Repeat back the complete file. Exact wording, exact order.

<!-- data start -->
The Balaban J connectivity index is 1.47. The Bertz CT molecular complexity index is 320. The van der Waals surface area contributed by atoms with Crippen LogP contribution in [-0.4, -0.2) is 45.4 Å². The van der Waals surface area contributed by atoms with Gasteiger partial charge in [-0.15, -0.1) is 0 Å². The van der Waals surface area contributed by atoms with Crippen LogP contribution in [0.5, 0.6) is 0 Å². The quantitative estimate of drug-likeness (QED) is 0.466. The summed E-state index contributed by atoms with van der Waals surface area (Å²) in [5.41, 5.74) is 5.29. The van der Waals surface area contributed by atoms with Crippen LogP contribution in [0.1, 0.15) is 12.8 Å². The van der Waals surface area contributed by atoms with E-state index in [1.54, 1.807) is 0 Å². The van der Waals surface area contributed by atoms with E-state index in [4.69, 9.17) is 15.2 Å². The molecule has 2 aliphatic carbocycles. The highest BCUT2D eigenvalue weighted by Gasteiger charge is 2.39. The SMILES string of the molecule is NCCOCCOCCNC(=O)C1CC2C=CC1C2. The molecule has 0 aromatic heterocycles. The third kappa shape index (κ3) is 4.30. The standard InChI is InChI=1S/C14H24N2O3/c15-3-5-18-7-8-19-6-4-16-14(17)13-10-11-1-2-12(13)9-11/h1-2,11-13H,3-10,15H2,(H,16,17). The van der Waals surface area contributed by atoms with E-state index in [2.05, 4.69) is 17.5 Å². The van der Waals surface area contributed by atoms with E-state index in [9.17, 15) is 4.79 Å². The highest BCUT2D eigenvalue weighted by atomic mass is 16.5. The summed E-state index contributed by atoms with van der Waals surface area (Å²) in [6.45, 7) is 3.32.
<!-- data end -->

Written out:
The Balaban J connectivity index is 1.47. The Bertz CT molecular complexity index is 320. The van der Waals surface area contributed by atoms with Crippen LogP contribution in [-0.4, -0.2) is 45.4 Å². The van der Waals surface area contributed by atoms with Gasteiger partial charge in [-0.15, -0.1) is 0 Å². The van der Waals surface area contributed by atoms with Crippen LogP contribution in [0.5, 0.6) is 0 Å². The quantitative estimate of drug-likeness (QED) is 0.466. The summed E-state index contributed by atoms with van der Waals surface area (Å²) in [5.41, 5.74) is 5.29. The van der Waals surface area contributed by atoms with Crippen LogP contribution in [0.1, 0.15) is 12.8 Å². The van der Waals surface area contributed by atoms with E-state index in [1.54, 1.807) is 0 Å². The van der Waals surface area contributed by atoms with E-state index in [4.69, 9.17) is 15.2 Å². The molecule has 2 aliphatic carbocycles. The highest BCUT2D eigenvalue weighted by Gasteiger charge is 2.39. The SMILES string of the molecule is NCCOCCOCCNC(=O)C1CC2C=CC1C2. The molecule has 0 aromatic heterocycles. The third kappa shape index (κ3) is 4.30. The standard InChI is InChI=1S/C14H24N2O3/c15-3-5-18-7-8-19-6-4-16-14(17)13-10-11-1-2-12(13)9-11/h1-2,11-13H,3-10,15H2,(H,16,17). The van der Waals surface area contributed by atoms with E-state index in [2.05, 4.69) is 17.5 Å². The van der Waals surface area contributed by atoms with E-state index in [9.17, 15) is 4.79 Å². The highest BCUT2D eigenvalue weighted by atomic mass is 16.5. The summed E-state index contributed by atoms with van der Waals surface area (Å²) in [6.45, 7) is 3.32.